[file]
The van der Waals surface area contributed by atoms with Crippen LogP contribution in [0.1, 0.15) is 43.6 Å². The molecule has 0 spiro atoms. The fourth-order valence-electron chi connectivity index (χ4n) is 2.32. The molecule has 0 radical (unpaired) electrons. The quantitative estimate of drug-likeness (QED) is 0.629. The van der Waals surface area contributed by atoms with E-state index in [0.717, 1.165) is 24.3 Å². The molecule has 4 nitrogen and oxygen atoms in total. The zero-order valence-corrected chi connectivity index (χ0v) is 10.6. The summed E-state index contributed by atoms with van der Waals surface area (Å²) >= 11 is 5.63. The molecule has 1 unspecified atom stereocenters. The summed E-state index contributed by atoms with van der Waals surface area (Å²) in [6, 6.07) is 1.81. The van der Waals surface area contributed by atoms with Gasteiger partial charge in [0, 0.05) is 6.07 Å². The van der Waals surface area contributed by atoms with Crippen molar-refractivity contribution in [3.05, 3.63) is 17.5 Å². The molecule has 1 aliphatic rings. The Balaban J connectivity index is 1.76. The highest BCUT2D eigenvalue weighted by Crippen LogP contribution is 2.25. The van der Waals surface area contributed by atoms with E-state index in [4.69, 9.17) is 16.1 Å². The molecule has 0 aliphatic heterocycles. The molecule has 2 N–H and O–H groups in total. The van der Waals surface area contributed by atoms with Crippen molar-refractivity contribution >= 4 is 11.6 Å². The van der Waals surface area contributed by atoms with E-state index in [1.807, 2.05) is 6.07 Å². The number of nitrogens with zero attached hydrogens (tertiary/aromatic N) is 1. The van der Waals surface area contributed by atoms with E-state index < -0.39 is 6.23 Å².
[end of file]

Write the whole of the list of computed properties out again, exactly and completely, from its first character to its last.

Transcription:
The van der Waals surface area contributed by atoms with Crippen LogP contribution in [0.1, 0.15) is 43.6 Å². The molecule has 0 spiro atoms. The fourth-order valence-electron chi connectivity index (χ4n) is 2.32. The molecule has 0 radical (unpaired) electrons. The quantitative estimate of drug-likeness (QED) is 0.629. The van der Waals surface area contributed by atoms with E-state index in [0.717, 1.165) is 24.3 Å². The molecule has 4 nitrogen and oxygen atoms in total. The zero-order valence-corrected chi connectivity index (χ0v) is 10.6. The summed E-state index contributed by atoms with van der Waals surface area (Å²) >= 11 is 5.63. The molecule has 1 unspecified atom stereocenters. The summed E-state index contributed by atoms with van der Waals surface area (Å²) in [6, 6.07) is 1.81. The van der Waals surface area contributed by atoms with Gasteiger partial charge in [0, 0.05) is 6.07 Å². The van der Waals surface area contributed by atoms with Crippen molar-refractivity contribution in [3.05, 3.63) is 17.5 Å². The molecule has 1 aliphatic rings. The Balaban J connectivity index is 1.76. The highest BCUT2D eigenvalue weighted by Crippen LogP contribution is 2.25. The van der Waals surface area contributed by atoms with E-state index in [4.69, 9.17) is 16.1 Å². The molecule has 0 aliphatic heterocycles. The molecule has 2 N–H and O–H groups in total. The van der Waals surface area contributed by atoms with Crippen molar-refractivity contribution >= 4 is 11.6 Å². The van der Waals surface area contributed by atoms with E-state index in [1.807, 2.05) is 6.07 Å². The number of nitrogens with zero attached hydrogens (tertiary/aromatic N) is 1. The van der Waals surface area contributed by atoms with E-state index < -0.39 is 6.23 Å².